Gayle gives Charles vote of confidence
 

KINGSTON, Jamaica, CMC – Chris Gayle believes once rookie stroke-maker Johnson Charles can learn quickly and improve his shot selection, he can become a dangerous batsman in world cricket.

The 23-year-old Charles has played just five One-Day Internationals and six Twenty20 Internationals but has already shown glimpses of great attacking potential. Gayle, who played with Charles for the first time in last weekend’s T20 double-header in Florida, said he was impressed with the right-hander’s approach.

“Charles is very young. I got the first opportunity to bat with him in Florida on two occasions and we actually got to build a partnership together,” Gayle said.

“He is a very strong minded person, a very attacking person. I think the quicker he can actually learn, the more destructive he can become as a batter.

“[He] is a very aggressive batter. Once he can curb his game [I expect him to be successful]. Shot selection is also going to be key.”

Charles made his international debut last September in the T20 doubleheader against England in London, reeling off two small cameos at the top of the order to make an impression.

He also impressed against Australia in his debut ODI series in March earlier this year, starring with an exciting 45 in the tied third encounter at Arnos Vale.

Gayle said Charles was one of the several young batsmen in the West Indies set-up with potential.

“Young (Adrian) Barath, (Kieran) Powell and (Darren) Bravo are still in contention for selection so the future looks bright so for those youngsters,” said the experienced Jamaican.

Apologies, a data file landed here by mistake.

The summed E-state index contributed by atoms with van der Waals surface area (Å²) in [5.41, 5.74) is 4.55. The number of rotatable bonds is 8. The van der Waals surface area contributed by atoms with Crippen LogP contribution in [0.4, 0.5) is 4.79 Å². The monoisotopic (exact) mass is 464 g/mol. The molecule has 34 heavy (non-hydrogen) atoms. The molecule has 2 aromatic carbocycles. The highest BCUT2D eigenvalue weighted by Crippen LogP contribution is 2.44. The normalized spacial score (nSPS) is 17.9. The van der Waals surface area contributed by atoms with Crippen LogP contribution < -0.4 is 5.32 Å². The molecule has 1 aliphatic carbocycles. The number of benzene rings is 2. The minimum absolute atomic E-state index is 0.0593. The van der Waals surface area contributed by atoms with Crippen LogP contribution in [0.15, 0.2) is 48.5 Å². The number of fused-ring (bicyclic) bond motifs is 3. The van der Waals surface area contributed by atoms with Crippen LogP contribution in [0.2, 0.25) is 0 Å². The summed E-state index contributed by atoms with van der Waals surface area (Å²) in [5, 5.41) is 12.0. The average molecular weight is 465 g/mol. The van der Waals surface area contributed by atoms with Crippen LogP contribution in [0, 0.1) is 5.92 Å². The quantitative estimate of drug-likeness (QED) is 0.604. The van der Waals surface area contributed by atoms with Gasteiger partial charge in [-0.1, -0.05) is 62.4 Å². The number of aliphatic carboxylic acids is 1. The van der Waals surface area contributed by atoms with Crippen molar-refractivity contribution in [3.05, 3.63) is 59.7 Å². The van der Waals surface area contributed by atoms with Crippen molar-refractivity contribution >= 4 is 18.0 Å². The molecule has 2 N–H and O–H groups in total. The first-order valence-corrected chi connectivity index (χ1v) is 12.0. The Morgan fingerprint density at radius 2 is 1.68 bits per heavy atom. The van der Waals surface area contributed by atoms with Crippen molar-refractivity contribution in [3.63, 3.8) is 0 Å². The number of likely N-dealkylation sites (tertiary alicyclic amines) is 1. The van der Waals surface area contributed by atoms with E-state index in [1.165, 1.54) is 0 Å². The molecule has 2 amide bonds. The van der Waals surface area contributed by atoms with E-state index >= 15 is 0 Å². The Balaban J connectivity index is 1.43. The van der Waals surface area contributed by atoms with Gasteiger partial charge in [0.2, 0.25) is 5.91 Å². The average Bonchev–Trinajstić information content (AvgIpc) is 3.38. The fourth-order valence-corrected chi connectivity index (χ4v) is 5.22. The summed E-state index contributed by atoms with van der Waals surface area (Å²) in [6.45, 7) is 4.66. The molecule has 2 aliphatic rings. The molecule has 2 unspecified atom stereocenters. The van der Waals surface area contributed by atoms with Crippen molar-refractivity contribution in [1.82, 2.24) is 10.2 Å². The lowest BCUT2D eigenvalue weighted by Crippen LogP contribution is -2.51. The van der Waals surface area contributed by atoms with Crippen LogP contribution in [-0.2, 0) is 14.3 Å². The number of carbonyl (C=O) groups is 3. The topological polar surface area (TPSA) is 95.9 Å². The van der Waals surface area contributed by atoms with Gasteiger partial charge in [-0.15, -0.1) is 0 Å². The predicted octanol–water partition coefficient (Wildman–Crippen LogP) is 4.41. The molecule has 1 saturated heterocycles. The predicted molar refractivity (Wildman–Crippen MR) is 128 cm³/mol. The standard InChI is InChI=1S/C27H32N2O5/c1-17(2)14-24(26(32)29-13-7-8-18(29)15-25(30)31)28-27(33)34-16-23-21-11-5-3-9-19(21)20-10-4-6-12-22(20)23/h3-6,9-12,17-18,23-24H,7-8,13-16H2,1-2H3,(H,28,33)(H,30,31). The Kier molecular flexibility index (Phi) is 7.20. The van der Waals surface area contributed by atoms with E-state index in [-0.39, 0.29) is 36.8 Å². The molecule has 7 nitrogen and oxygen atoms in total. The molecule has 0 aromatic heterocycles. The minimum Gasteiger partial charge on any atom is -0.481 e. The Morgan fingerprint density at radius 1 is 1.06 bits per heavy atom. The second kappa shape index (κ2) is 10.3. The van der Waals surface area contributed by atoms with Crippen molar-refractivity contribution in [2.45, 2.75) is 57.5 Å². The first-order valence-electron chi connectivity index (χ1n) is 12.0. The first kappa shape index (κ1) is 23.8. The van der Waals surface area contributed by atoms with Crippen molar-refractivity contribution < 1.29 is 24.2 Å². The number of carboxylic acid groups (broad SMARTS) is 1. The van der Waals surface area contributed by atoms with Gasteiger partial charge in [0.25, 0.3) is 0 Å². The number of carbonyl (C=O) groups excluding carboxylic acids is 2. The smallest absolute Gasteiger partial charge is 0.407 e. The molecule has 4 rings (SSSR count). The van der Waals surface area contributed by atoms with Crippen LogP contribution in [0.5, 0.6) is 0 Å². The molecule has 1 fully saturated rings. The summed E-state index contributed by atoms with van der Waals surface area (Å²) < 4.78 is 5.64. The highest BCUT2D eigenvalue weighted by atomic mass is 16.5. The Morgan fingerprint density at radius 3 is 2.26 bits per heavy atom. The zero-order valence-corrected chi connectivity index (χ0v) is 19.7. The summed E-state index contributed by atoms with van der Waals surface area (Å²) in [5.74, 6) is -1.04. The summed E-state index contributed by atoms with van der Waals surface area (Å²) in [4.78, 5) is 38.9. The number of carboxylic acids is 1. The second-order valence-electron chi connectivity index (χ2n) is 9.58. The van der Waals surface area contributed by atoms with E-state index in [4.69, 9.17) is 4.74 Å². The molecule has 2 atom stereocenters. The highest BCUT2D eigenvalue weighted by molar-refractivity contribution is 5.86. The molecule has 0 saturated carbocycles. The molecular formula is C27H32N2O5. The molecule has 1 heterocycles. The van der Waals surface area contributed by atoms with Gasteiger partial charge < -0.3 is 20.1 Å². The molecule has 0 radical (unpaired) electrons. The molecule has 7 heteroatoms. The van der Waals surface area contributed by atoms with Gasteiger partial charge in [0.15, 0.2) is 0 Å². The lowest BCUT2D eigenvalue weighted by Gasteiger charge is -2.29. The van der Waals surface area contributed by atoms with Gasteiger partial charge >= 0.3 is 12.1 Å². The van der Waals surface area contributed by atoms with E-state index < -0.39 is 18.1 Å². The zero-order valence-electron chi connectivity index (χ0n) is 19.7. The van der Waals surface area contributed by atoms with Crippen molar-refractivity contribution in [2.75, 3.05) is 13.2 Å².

“The more they can learn the earlier, it will be better for them.”

The presence of these young players, coupled with the return of seasoned campaigners like Gayle and all-rounder Dwayne Bravo, has made West Indies one of the favourites for September’s World Twenty20 Championship in Sri Lanka

But Gayle was quick to dispel these suggestions, contending that the T20 format was too unpredictable to install one team as favourite.

“When you look at the team, we have a strong all-round team. [But] in T20, you don’t want to put a team as favourite … because even the weakest team can beat you in T20 cricket,” said Gayle, the premier batsman in world T20 cricket.

“One particular batter can change a game and take it away from you. One good over can change a game. All the teams are capable of winning. When you look at India, South Africa, [and] Sri Lanka at home are always dangerous.

“It’s going to be tough in Sri Lanka. It’s not going to be walkover, we’ve got to play good cricket. First and foremost, we’ve got to start strong in that tournament when it comes around.”

Date: 
Fri, 07/06/2012 - 15:51